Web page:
Using Yoga Nidra to reduce PTSD symptoms

Using Yoga Nidra to reduce PTSD symptoms

Yoga nidra or ‘yogic sleep’ is an ancient but little-known yogic practice that’s becoming increasingly popular as both a form of meditation and a mind-body therapy for PTSD sufferers.

The guided technique induces a complete physical, mental and emotional relaxation through guided meditation – you are neither asleep nor awake and similarly, you are not concentrating nor hypnotised. As such, unlike exercise-based yogas, yoga nidra’s health benefits are more closely akin to those of meditation practices.

The simple five-stage process of yoga nidra begins with a body scan to engage the physical body, and incorporates meditation on the breath, the balancing of emotional states, visualization, and self-healing.

It’s a deceptively simple practice and so is appealing to people who might feel intimidated by yoga postures or traditional seated meditation.

Yoga nidra is performed lying down, typically lasts for 35 to 40 minutes at a time and is said to be as restorative as 3 hours of sleep. Practitioners say that it often brings immediate physical benefits, such as reduced stress and better sleep, but most importantly for those with PTSD, research shows that it has the potential to heal psychological wounds.

Jacqui Suttie, founder of PTSD UK initially practised yoga nidra to replace some of the sleep she was missing as a result of hypervigilance, ‘I felt an instant flow of energy after a yoga nidra session – I found it easier to replace the sleep I was missing at night with a yoga nidra practise during the day as my hypervigilance didn’t allow me to nap during the day either. I found it easier to practise alone, but knowing that my husband was in the room next door allowed me relax more fully.’

There are many different approaches to the practice, and each has its own value and purpose, but all yoga nidra represents a state in which an individual demonstrates all the symptoms of deep, non-REM sleep, including alpha, beta and delta brain waves (delta waves are most consistent with deep non-REM sleep, alpha waves indicate deep physical relaxation, and beta waves suggest alert functioning of the waking state.)

Yoga nidra can be considered as a highly effective practice for reducing stress and more general PTSD symptoms.

A great example of a guided yoga nidra can be found here: Listen Now


IMAGE: Samathi by Natesh Ramasamy

SOURCES: Defining Yoga-Nidra: Traditional Accounts, Physiological Research, and Future Directions, Stephen Parker, PsyD,, Swami Veda Bharati, DLitt,Manuel Fernandez, PhD6, The Luminescent, Kamakhya Kumar. 2008. ‘A Study on the impact on stress and anxiety through Yoga Nidra’. Indian Journal of Traditional Knowledge, Vol. 7 (3) July 2008, pp. 401- 44., Heal You First, Yoga Journal, Boston Globe, 5809 Yoga,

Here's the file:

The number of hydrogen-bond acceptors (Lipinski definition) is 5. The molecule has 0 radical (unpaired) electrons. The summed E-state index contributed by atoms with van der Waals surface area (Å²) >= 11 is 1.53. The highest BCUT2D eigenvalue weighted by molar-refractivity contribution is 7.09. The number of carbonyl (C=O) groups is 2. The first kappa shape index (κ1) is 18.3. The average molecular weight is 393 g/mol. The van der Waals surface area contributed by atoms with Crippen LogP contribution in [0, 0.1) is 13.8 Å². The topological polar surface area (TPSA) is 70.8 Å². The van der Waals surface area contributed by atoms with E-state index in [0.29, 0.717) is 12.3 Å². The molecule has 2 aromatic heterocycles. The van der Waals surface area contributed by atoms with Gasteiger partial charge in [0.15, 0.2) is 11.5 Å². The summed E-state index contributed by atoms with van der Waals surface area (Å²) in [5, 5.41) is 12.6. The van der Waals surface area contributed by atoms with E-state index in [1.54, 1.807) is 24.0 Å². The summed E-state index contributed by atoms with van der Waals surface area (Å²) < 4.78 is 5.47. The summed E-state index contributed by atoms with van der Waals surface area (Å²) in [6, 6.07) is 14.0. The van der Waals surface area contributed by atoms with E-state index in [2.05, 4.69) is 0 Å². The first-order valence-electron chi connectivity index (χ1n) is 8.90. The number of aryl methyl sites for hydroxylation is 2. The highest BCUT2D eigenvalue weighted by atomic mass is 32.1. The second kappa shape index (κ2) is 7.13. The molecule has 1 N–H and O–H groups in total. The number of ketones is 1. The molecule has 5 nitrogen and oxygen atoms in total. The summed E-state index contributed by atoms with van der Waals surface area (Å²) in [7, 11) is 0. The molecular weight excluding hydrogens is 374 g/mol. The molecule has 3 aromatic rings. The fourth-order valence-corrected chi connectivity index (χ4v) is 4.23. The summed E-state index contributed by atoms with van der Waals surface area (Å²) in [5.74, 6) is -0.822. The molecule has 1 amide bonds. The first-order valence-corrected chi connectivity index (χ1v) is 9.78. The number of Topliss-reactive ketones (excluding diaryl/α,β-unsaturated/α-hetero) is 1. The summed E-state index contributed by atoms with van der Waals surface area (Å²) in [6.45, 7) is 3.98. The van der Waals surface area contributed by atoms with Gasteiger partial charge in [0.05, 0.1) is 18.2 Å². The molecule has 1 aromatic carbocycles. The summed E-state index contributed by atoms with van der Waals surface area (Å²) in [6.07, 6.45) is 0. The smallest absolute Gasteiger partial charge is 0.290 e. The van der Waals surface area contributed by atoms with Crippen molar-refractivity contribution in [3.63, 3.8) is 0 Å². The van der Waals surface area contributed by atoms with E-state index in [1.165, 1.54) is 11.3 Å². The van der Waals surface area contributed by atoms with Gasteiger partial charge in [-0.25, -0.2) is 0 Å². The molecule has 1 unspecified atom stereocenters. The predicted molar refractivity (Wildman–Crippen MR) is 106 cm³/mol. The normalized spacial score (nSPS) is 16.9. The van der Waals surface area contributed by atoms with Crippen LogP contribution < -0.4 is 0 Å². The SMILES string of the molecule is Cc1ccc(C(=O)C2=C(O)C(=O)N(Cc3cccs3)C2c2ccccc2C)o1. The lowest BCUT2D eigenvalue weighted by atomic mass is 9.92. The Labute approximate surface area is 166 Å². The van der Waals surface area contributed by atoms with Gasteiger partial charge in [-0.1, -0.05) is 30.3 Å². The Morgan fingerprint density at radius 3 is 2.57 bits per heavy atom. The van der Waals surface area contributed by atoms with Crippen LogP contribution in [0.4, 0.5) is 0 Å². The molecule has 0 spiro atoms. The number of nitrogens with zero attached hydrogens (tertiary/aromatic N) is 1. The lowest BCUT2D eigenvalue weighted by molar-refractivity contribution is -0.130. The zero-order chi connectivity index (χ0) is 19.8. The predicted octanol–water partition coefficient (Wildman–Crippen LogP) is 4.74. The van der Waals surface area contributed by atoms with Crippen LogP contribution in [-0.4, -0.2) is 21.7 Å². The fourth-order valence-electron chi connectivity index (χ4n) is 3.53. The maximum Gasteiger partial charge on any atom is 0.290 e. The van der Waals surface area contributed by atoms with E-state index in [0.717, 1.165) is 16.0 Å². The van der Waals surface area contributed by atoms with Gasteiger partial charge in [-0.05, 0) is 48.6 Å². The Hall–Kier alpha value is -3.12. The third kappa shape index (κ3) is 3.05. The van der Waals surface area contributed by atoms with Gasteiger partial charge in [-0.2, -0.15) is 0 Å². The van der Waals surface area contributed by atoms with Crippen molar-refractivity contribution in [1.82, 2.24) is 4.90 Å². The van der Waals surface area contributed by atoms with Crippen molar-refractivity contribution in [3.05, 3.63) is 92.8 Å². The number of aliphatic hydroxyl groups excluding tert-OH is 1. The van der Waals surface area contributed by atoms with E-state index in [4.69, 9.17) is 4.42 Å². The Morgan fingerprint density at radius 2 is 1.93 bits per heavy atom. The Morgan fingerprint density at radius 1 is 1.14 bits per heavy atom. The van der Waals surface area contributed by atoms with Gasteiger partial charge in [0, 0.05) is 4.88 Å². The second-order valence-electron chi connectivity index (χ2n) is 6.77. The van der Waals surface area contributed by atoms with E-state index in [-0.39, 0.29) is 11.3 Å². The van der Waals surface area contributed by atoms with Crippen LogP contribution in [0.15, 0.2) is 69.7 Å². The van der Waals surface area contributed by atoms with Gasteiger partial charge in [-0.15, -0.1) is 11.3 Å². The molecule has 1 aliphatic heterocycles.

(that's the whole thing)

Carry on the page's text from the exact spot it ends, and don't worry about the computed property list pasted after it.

Join Team PTSD UK for the 2022 LLHM!

Join Team PTSD UK for the 2022 LLHM! You can run the London Landmarks Half Marathon to support PTSD UK! This event is not your average half marathon! From cultural landmarks and heritage to the city’s quirky and hidden secrets,

Read More »

Remember remember… those with PTSD

Remember remember… those with PTSD We’ve mentioned before that people with Post Traumatic Stress Disorder (PTSD) can often develop difficulties with sounds such as exaggerated startle response, fear of sound (phonophobia), aversion to specific sounds (misophonia), and a difficulty in tolerance and volume of

Read More »

Case Study: CBT Treatment – Holly

Case Study: CBT Treatment – Holly  Holly developed PTSD after seeing her Dad who received fatal crush injuries. Following intense flashbacks and intrusive memories, she started CBT treatment which allowed her to become free from the effects of PTSD within

Read More »

Unexpected physical symptoms of PTSD

Unexpected physical symptoms of PTSD Cortisol is a vital element in our bodies as it converts proteins into usable energy – it’s what gets us out of bed in the morning, and it’s also used by our bodies for balancing insulin effects

Read More »

Are you looking to fundraise for PTSD UK?

THANK YOU!!  We are a small charity so our main goals at the moment are to increase awareness that we exist (so people can get the support and information they need) and to maximise fundraising to allow us to achieve our mission of supporting everyone in the UK affected by PTSD, no matter the trauma that caused it.